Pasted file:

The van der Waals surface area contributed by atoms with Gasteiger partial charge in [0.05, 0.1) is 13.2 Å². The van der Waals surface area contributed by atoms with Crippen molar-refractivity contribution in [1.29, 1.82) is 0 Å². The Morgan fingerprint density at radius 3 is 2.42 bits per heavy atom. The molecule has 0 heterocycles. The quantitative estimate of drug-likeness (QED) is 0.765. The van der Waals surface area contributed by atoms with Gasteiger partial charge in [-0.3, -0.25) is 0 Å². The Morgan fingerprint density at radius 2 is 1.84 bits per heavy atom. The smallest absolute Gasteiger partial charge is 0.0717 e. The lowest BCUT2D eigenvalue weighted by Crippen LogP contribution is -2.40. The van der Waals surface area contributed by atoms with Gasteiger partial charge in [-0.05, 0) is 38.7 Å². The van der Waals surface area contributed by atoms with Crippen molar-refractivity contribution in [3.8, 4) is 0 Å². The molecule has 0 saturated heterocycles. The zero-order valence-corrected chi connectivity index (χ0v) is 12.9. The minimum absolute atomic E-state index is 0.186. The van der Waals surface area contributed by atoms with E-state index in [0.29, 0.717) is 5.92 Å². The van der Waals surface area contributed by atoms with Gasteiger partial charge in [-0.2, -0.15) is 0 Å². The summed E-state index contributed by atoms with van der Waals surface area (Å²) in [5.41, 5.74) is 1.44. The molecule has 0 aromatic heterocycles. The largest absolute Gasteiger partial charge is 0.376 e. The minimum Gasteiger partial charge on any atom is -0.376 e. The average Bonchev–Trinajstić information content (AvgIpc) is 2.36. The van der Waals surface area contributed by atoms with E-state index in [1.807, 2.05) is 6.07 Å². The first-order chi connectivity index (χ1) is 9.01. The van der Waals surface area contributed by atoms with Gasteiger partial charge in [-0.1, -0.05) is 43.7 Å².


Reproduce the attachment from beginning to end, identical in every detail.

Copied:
The van der Waals surface area contributed by atoms with Gasteiger partial charge in [0.05, 0.1) is 13.2 Å². The van der Waals surface area contributed by atoms with Crippen molar-refractivity contribution in [1.29, 1.82) is 0 Å². The Morgan fingerprint density at radius 3 is 2.42 bits per heavy atom. The molecule has 0 heterocycles. The quantitative estimate of drug-likeness (QED) is 0.765. The van der Waals surface area contributed by atoms with Gasteiger partial charge in [-0.3, -0.25) is 0 Å². The Morgan fingerprint density at radius 2 is 1.84 bits per heavy atom. The smallest absolute Gasteiger partial charge is 0.0717 e. The lowest BCUT2D eigenvalue weighted by Crippen LogP contribution is -2.40. The van der Waals surface area contributed by atoms with Gasteiger partial charge in [-0.05, 0) is 38.7 Å². The van der Waals surface area contributed by atoms with Crippen molar-refractivity contribution in [3.8, 4) is 0 Å². The molecule has 0 saturated heterocycles. The zero-order valence-corrected chi connectivity index (χ0v) is 12.9. The minimum absolute atomic E-state index is 0.186. The van der Waals surface area contributed by atoms with E-state index in [0.29, 0.717) is 5.92 Å². The van der Waals surface area contributed by atoms with Gasteiger partial charge in [-0.2, -0.15) is 0 Å². The summed E-state index contributed by atoms with van der Waals surface area (Å²) in [5.41, 5.74) is 1.44. The molecule has 0 aromatic heterocycles. The largest absolute Gasteiger partial charge is 0.376 e. The minimum Gasteiger partial charge on any atom is -0.376 e. The average Bonchev–Trinajstić information content (AvgIpc) is 2.36. The van der Waals surface area contributed by atoms with E-state index in [1.807, 2.05) is 6.07 Å². The first-order chi connectivity index (χ1) is 9.01. The van der Waals surface area contributed by atoms with Gasteiger partial charge in [-0.1, -0.05) is 43.7 Å².